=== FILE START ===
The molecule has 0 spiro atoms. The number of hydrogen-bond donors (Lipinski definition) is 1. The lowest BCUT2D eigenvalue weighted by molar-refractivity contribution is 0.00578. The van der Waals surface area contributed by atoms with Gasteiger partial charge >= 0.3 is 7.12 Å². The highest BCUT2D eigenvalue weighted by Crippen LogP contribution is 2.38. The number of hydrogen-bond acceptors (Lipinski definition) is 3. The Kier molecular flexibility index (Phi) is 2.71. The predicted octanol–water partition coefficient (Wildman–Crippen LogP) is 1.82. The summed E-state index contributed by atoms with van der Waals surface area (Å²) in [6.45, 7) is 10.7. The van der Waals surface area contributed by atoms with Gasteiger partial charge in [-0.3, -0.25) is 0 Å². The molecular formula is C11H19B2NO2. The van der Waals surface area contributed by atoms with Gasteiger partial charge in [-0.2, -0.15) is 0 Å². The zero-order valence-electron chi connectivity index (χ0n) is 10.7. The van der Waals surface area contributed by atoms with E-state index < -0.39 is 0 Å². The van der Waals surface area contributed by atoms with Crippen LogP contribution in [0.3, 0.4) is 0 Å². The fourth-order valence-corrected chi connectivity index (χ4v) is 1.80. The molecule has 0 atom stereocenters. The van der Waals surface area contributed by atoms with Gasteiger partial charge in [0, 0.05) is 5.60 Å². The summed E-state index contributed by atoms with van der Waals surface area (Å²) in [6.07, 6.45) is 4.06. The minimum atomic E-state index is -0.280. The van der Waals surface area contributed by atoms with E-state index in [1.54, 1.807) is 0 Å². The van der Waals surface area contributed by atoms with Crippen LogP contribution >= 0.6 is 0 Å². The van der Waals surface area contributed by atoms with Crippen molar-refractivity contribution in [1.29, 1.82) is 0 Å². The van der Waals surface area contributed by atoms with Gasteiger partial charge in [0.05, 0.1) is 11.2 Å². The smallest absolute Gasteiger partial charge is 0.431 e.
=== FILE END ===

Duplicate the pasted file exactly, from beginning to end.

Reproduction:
The molecule has 0 spiro atoms. The number of hydrogen-bond donors (Lipinski definition) is 1. The lowest BCUT2D eigenvalue weighted by molar-refractivity contribution is 0.00578. The van der Waals surface area contributed by atoms with Gasteiger partial charge >= 0.3 is 7.12 Å². The highest BCUT2D eigenvalue weighted by Crippen LogP contribution is 2.38. The number of hydrogen-bond acceptors (Lipinski definition) is 3. The Kier molecular flexibility index (Phi) is 2.71. The predicted octanol–water partition coefficient (Wildman–Crippen LogP) is 1.82. The summed E-state index contributed by atoms with van der Waals surface area (Å²) in [6.45, 7) is 10.7. The van der Waals surface area contributed by atoms with Gasteiger partial charge in [-0.3, -0.25) is 0 Å². The molecular formula is C11H19B2NO2. The van der Waals surface area contributed by atoms with Gasteiger partial charge in [-0.2, -0.15) is 0 Å². The zero-order valence-electron chi connectivity index (χ0n) is 10.7. The van der Waals surface area contributed by atoms with E-state index < -0.39 is 0 Å². The van der Waals surface area contributed by atoms with Crippen LogP contribution in [0.3, 0.4) is 0 Å². The fourth-order valence-corrected chi connectivity index (χ4v) is 1.80. The molecule has 0 atom stereocenters. The van der Waals surface area contributed by atoms with Gasteiger partial charge in [0, 0.05) is 5.60 Å². The summed E-state index contributed by atoms with van der Waals surface area (Å²) in [6.07, 6.45) is 4.06. The minimum atomic E-state index is -0.280. The van der Waals surface area contributed by atoms with E-state index in [1.54, 1.807) is 0 Å². The van der Waals surface area contributed by atoms with Crippen LogP contribution >= 0.6 is 0 Å². The van der Waals surface area contributed by atoms with Crippen molar-refractivity contribution in [1.29, 1.82) is 0 Å². The van der Waals surface area contributed by atoms with Gasteiger partial charge in [0.05, 0.1) is 11.2 Å². The smallest absolute Gasteiger partial charge is 0.431 e.